The Eisner and Harvey-winning cartoonist behind such works as Same Difference and Other Stories, The Eternal Smile (with Gene Luen Yang) and Good As Lily (with Jesse Hamm), Derek Kirk Kim has completed the first season of his live-action Web series Mythomania. Written and directed by Kim, the show follows aspiring cartoonist Andy Go as he navigates the joys, challenges, sacrifices, screw-overs and other assorted indignities suffered by those who seek their fortunes in the comic book book business. The show is an honest and personal (perhaps too personal, in the case of episode seven) into what life can be like for cartoonists, and how easy it can be to face not only rejection but also opportunity.

Serial Smacker Hits Seoul’s New Mayor
Wall Street Journal

There’s a new addition to the diverse and colorful ranks of South Korean protesters: a woman who is a serial head-smacker.

The 62-year-old woman has only been publicly identified by her last name, Park. She has been going around for the past few months hitting left-wing politicians on the head.

On Tuesday, she walked into an event in a subway station where Seoul’s new mayor, Park Won-soon, was speaking, got right up behind him, then hit him on the head and called him a “communist.”

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Thursday's Link Attack: 2NE1, Steven Yeun, Hines Ward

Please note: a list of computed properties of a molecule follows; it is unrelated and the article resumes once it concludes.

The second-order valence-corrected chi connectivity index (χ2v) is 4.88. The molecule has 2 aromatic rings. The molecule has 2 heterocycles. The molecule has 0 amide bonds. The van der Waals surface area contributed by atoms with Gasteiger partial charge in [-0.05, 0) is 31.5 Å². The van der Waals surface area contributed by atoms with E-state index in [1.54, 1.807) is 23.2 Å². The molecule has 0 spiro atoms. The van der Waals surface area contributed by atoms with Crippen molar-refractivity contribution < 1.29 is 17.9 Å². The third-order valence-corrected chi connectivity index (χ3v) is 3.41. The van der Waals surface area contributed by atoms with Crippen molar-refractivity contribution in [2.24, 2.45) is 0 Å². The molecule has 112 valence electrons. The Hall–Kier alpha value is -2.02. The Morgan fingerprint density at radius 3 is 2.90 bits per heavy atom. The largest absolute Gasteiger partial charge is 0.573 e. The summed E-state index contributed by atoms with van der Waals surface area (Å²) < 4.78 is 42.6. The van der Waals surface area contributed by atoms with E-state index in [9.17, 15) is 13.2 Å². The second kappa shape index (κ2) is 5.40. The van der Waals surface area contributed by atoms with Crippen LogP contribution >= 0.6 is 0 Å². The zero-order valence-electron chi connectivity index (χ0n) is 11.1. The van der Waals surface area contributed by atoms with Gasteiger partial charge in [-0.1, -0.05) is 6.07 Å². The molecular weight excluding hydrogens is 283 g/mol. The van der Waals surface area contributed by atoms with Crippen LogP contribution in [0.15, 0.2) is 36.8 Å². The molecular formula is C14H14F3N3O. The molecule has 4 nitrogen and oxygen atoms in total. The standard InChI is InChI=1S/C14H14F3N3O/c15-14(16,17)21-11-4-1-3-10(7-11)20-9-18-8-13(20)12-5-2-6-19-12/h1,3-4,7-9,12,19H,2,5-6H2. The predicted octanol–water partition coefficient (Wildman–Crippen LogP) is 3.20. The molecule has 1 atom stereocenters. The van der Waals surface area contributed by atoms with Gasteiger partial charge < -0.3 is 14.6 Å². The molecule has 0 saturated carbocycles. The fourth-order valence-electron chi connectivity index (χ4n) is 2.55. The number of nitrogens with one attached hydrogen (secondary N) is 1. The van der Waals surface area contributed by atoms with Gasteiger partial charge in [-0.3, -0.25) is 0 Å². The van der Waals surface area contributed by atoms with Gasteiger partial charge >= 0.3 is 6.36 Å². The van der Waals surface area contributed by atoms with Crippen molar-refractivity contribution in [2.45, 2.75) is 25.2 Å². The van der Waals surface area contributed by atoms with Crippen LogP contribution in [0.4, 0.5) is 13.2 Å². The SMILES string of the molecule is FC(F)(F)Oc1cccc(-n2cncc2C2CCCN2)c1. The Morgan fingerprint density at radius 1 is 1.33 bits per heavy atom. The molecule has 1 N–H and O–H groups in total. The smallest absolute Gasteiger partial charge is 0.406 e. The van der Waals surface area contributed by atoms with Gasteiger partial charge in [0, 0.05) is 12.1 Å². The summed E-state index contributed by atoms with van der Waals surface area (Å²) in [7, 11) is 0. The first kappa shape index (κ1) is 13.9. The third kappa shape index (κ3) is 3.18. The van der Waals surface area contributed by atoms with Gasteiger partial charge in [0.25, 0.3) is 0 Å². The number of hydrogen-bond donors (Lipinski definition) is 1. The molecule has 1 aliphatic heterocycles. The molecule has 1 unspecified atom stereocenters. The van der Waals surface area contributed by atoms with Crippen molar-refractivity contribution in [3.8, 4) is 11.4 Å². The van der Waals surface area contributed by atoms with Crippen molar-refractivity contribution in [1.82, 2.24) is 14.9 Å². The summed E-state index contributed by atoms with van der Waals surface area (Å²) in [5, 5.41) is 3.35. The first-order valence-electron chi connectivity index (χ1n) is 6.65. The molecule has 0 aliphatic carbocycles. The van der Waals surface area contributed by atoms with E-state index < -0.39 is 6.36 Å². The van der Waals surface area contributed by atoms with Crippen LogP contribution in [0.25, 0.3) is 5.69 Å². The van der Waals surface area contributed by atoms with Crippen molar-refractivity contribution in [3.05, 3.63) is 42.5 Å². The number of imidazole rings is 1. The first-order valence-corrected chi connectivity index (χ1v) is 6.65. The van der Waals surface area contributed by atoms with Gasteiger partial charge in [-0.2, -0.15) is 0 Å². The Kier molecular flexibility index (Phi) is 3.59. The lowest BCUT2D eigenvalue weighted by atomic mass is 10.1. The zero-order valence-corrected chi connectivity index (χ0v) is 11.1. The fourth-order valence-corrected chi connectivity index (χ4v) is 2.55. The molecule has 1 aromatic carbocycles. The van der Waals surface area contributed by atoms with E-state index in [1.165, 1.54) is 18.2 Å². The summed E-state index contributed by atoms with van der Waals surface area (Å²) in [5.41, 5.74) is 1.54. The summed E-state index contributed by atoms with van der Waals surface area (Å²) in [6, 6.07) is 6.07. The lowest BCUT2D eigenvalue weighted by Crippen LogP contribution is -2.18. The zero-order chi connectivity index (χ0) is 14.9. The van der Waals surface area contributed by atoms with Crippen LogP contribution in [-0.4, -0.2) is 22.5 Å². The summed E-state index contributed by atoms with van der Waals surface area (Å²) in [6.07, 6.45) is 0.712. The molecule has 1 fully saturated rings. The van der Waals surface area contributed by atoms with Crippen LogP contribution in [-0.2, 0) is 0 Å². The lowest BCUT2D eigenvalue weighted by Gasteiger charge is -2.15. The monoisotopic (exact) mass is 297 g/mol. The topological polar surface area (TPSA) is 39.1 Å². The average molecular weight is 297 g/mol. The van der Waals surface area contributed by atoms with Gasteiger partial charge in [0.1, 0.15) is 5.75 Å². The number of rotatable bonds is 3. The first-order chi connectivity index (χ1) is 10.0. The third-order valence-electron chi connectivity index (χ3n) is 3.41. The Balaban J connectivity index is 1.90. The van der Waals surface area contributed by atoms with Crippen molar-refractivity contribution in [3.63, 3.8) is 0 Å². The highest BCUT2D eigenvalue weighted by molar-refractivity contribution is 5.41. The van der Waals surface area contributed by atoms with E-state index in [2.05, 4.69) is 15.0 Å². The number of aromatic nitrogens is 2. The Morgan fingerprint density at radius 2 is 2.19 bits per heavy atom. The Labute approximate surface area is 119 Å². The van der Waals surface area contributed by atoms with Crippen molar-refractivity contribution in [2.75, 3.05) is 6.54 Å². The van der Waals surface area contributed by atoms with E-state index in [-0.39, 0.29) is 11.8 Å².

Black, Korean leaders to commemorate 20th anniversary of L.A. riots
Los Angeles Wave

Seeking to create a multicultural Los Angeles that exists in lasting harmony, Korean-American and Black community leaders are spearheading a committee to commemorate next year’s 20th anniversary of the 1992 civil unrest.

South Korean students’ ‘year of hell’ culminates with exams day
CNN

Most South Korean students consider their final year in high school “the year of hell.” It is when all students are put to the ultimate test.

About 700,000 test applicants sat down in classrooms across the country Thursday to take their college entrance exams — also known as the College Scholastic Ability Test (CSAT).

The stock markets opened an hour late, buses and subway services were increased and police cars offered rides for students, all to ensure they made it on time.

Younger students gathered in large groups outside school gates, some having arrived at 4a.m. to mind a good spot, waiting to support their school seniors. Cheers exploded throughout the school grounds as test applicants arrived, most being guided by their anxious parents.

Englewood Cliffs may get new councilman tonight
Bergen County Record (N.J.)

Gloria Oh was elected councilwoman for Englewood Cliffs, N.J.

Once Oh, the highest vote-getter Tuesday and first Korean-American to win office in the borough, and Aversa are sworn in Jan. 1 the Democrats will hold all but one council seat.